They have not learned the nature of conservative populism. A great many working-class folks are what I call "bi-conceptual," that is, they are split between conservative and progressive modes of thought. Conservative on patriotism and certain social and family issues, which they have been led to see as "moral," progressive in loving the land, living in communities of care, and practical kitchen table issues like mortgages, health care, wages, retirement, and so on.
Conservative theorists won them over in two ways: inventing and promulgating the idea of "liberal elite" and focusing campaigns on social and family issues. They have been doing this for many years and have changed a lot of brains through repetition. Palin will appeal strongly to conservative populists, attacking Obama and Biden as pointy-headed, tax-and-spend, latte liberals. The tactic is to divert attention from difficult realities to powerful symbolism.
What Democrats have shied away from is a frontal attack on radical conservatism itself as an un-American and harmful ideology. I think Obama is right when he says that America is based on people caring about each other and working together for a better future -- empathy, responsibility (both personal and social), and aspiration. These lead to a concept of government based on protection (environmental, consumer, worker, health care, and retirement protection) and empowerment (through infrastructure, public education, the banking system, the stock market, and the courts). Nobody can achieve the American Dream or live an American lifestyle without protection and empowerment by the government. The alternative, as Obama said in his nomination speech, is being on your own, with no one caring for anybody else, with force as a first resort in foreign affairs, with threatened civil liberties and a right-wing government making your most important decisions for you. That is not what American democracy has ever been about.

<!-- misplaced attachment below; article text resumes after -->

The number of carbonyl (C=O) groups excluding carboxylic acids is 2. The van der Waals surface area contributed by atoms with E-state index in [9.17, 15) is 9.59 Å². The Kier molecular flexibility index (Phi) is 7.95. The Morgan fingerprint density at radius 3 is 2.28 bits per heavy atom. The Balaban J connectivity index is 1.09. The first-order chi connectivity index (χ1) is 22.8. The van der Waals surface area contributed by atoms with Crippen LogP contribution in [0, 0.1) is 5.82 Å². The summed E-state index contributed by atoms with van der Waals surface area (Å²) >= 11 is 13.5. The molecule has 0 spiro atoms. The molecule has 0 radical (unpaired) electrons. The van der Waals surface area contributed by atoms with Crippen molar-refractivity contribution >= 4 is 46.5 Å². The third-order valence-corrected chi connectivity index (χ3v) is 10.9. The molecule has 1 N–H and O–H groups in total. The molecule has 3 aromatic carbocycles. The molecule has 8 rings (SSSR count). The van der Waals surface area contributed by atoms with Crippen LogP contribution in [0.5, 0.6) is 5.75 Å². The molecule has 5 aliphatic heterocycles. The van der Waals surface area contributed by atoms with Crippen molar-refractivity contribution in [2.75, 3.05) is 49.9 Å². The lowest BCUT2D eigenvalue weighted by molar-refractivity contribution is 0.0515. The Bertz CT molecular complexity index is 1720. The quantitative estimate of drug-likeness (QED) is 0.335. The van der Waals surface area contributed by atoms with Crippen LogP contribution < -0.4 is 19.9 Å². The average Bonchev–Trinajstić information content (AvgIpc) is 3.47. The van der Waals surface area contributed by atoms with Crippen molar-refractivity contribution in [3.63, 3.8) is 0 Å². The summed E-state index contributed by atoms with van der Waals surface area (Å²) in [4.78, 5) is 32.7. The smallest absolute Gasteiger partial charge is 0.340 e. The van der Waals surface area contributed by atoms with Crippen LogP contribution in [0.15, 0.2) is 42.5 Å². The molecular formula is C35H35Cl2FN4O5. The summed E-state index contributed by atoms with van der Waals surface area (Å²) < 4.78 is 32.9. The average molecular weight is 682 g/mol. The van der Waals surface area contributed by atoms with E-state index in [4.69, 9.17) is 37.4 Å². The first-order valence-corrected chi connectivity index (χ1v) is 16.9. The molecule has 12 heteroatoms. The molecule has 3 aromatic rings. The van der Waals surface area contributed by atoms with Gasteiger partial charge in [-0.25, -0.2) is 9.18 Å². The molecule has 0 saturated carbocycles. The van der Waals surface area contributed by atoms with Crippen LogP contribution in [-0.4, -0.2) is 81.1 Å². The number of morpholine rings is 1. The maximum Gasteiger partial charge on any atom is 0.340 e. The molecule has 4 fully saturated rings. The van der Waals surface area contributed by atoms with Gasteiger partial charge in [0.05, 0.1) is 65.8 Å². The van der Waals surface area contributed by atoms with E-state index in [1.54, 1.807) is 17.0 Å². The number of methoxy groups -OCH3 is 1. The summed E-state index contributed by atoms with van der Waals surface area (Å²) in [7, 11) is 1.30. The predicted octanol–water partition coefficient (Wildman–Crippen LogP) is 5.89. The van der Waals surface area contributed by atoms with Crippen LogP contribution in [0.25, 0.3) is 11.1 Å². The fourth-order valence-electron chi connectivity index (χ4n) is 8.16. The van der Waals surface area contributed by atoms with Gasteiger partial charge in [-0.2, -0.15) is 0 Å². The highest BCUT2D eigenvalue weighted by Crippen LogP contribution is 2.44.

What is at stake in this election are our ideals and our view of the future, as well as current realities. The Palin choice brings both front and center. Democrats, being Democrats, will mostly talk about the realities nonstop without paying attention to the dimensions of values and symbolism. Democrats, in addition, need to call an extremist an extremist: to shine a light on the shared anti-democratic ideology of McCain and Palin, the same ideology shared by Bush and Cheney. They share values antithetical to our democracy. That needs to be said loud and clear, if not by the Obama campaign itself, then by the rest of us who share democratic American values.
Our job is to bring external realities together with the reality of the political mind. Don't ignore the cognitive dimension. It is through cultural narratives, metaphors, and frames that we understand and express our ideals.
[George Lakoff is the author of The Political Mind: Why You Can't Understand 20th Century Politics With and 18th Century Brain.]